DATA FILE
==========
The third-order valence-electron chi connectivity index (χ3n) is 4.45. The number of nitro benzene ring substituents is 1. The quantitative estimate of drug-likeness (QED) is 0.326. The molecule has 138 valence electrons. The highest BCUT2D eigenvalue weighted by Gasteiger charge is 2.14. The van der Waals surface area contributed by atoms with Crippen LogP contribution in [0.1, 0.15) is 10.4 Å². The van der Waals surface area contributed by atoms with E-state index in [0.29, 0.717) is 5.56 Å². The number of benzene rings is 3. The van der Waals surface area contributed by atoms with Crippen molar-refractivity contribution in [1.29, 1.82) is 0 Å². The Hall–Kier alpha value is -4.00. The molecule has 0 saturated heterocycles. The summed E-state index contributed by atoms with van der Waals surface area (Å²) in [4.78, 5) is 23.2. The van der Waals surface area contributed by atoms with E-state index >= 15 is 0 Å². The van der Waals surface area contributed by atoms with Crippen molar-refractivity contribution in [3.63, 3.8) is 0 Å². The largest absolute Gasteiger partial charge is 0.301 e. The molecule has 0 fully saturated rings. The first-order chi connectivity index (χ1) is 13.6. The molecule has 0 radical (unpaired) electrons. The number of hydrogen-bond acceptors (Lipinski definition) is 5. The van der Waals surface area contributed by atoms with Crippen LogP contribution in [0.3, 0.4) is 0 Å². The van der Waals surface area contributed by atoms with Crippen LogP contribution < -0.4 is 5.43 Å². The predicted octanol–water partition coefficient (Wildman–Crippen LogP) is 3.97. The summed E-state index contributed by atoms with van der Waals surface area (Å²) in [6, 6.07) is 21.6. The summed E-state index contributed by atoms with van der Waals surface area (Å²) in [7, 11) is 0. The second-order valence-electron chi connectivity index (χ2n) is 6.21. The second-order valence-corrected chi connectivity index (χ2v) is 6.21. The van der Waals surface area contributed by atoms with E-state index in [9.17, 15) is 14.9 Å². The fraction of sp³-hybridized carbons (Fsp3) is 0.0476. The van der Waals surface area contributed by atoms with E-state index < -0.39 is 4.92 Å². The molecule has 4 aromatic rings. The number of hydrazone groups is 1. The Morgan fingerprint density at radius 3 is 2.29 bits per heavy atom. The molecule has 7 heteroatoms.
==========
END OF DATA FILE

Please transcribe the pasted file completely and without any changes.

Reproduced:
The third-order valence-electron chi connectivity index (χ3n) is 4.45. The number of nitro benzene ring substituents is 1. The quantitative estimate of drug-likeness (QED) is 0.326. The molecule has 138 valence electrons. The highest BCUT2D eigenvalue weighted by Gasteiger charge is 2.14. The van der Waals surface area contributed by atoms with Crippen LogP contribution in [0.1, 0.15) is 10.4 Å². The van der Waals surface area contributed by atoms with E-state index in [0.29, 0.717) is 5.56 Å². The number of benzene rings is 3. The van der Waals surface area contributed by atoms with Crippen molar-refractivity contribution in [1.29, 1.82) is 0 Å². The Hall–Kier alpha value is -4.00. The molecule has 0 saturated heterocycles. The summed E-state index contributed by atoms with van der Waals surface area (Å²) in [4.78, 5) is 23.2. The van der Waals surface area contributed by atoms with E-state index >= 15 is 0 Å². The van der Waals surface area contributed by atoms with Crippen molar-refractivity contribution in [3.63, 3.8) is 0 Å². The largest absolute Gasteiger partial charge is 0.301 e. The molecule has 0 fully saturated rings. The first-order chi connectivity index (χ1) is 13.6. The molecule has 0 radical (unpaired) electrons. The number of hydrogen-bond acceptors (Lipinski definition) is 5. The van der Waals surface area contributed by atoms with Crippen LogP contribution in [0.3, 0.4) is 0 Å². The van der Waals surface area contributed by atoms with Crippen LogP contribution < -0.4 is 5.43 Å². The predicted octanol–water partition coefficient (Wildman–Crippen LogP) is 3.97. The summed E-state index contributed by atoms with van der Waals surface area (Å²) in [6, 6.07) is 21.6. The summed E-state index contributed by atoms with van der Waals surface area (Å²) in [7, 11) is 0. The second-order valence-electron chi connectivity index (χ2n) is 6.21. The second-order valence-corrected chi connectivity index (χ2v) is 6.21. The van der Waals surface area contributed by atoms with E-state index in [9.17, 15) is 14.9 Å². The fraction of sp³-hybridized carbons (Fsp3) is 0.0476. The van der Waals surface area contributed by atoms with E-state index < -0.39 is 4.92 Å². The molecule has 4 aromatic rings. The number of hydrazone groups is 1. The Morgan fingerprint density at radius 3 is 2.29 bits per heavy atom. The molecule has 7 heteroatoms.